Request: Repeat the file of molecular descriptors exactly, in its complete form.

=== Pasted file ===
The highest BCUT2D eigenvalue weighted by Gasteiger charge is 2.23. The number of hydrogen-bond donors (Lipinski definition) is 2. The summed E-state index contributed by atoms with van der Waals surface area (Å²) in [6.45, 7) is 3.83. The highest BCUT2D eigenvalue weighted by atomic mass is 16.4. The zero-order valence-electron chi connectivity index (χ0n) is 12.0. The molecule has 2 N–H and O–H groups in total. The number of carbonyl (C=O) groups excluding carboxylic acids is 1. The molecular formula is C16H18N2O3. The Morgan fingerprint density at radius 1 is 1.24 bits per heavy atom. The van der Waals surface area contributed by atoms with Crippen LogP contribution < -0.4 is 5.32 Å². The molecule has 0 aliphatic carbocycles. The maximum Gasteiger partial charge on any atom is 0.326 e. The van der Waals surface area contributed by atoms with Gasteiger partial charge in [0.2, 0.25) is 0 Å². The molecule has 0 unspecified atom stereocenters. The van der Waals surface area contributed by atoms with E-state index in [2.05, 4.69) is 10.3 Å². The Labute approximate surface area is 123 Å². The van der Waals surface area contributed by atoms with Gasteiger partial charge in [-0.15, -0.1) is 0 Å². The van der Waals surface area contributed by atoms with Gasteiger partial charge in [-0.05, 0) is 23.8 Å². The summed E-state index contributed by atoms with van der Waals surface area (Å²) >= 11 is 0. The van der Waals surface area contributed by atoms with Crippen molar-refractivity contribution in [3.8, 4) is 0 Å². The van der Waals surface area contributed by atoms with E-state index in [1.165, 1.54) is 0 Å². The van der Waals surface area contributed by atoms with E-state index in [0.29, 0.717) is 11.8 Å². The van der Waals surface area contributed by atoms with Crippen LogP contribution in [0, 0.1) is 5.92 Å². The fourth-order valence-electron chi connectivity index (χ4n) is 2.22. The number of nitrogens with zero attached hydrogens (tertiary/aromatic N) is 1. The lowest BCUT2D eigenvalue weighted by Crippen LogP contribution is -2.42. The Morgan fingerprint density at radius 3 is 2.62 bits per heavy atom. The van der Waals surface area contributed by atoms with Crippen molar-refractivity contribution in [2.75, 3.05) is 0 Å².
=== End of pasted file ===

The highest BCUT2D eigenvalue weighted by Gasteiger charge is 2.23. The number of hydrogen-bond donors (Lipinski definition) is 2. The summed E-state index contributed by atoms with van der Waals surface area (Å²) in [6.45, 7) is 3.83. The highest BCUT2D eigenvalue weighted by atomic mass is 16.4. The zero-order valence-electron chi connectivity index (χ0n) is 12.0. The molecule has 2 N–H and O–H groups in total. The number of carbonyl (C=O) groups excluding carboxylic acids is 1. The molecular formula is C16H18N2O3. The Morgan fingerprint density at radius 1 is 1.24 bits per heavy atom. The van der Waals surface area contributed by atoms with Crippen LogP contribution < -0.4 is 5.32 Å². The molecule has 0 aliphatic carbocycles. The maximum Gasteiger partial charge on any atom is 0.326 e. The van der Waals surface area contributed by atoms with Gasteiger partial charge in [0.2, 0.25) is 0 Å². The molecule has 0 unspecified atom stereocenters. The van der Waals surface area contributed by atoms with E-state index in [2.05, 4.69) is 10.3 Å². The Labute approximate surface area is 123 Å². The van der Waals surface area contributed by atoms with Gasteiger partial charge in [-0.15, -0.1) is 0 Å². The van der Waals surface area contributed by atoms with Gasteiger partial charge in [-0.05, 0) is 23.8 Å². The summed E-state index contributed by atoms with van der Waals surface area (Å²) >= 11 is 0. The van der Waals surface area contributed by atoms with Crippen molar-refractivity contribution in [3.8, 4) is 0 Å². The van der Waals surface area contributed by atoms with E-state index in [1.165, 1.54) is 0 Å². The van der Waals surface area contributed by atoms with E-state index in [0.29, 0.717) is 11.8 Å². The van der Waals surface area contributed by atoms with Crippen LogP contribution in [0, 0.1) is 5.92 Å². The fourth-order valence-electron chi connectivity index (χ4n) is 2.22. The number of nitrogens with zero attached hydrogens (tertiary/aromatic N) is 1. The lowest BCUT2D eigenvalue weighted by Crippen LogP contribution is -2.42. The Morgan fingerprint density at radius 3 is 2.62 bits per heavy atom. The van der Waals surface area contributed by atoms with Crippen molar-refractivity contribution in [2.75, 3.05) is 0 Å².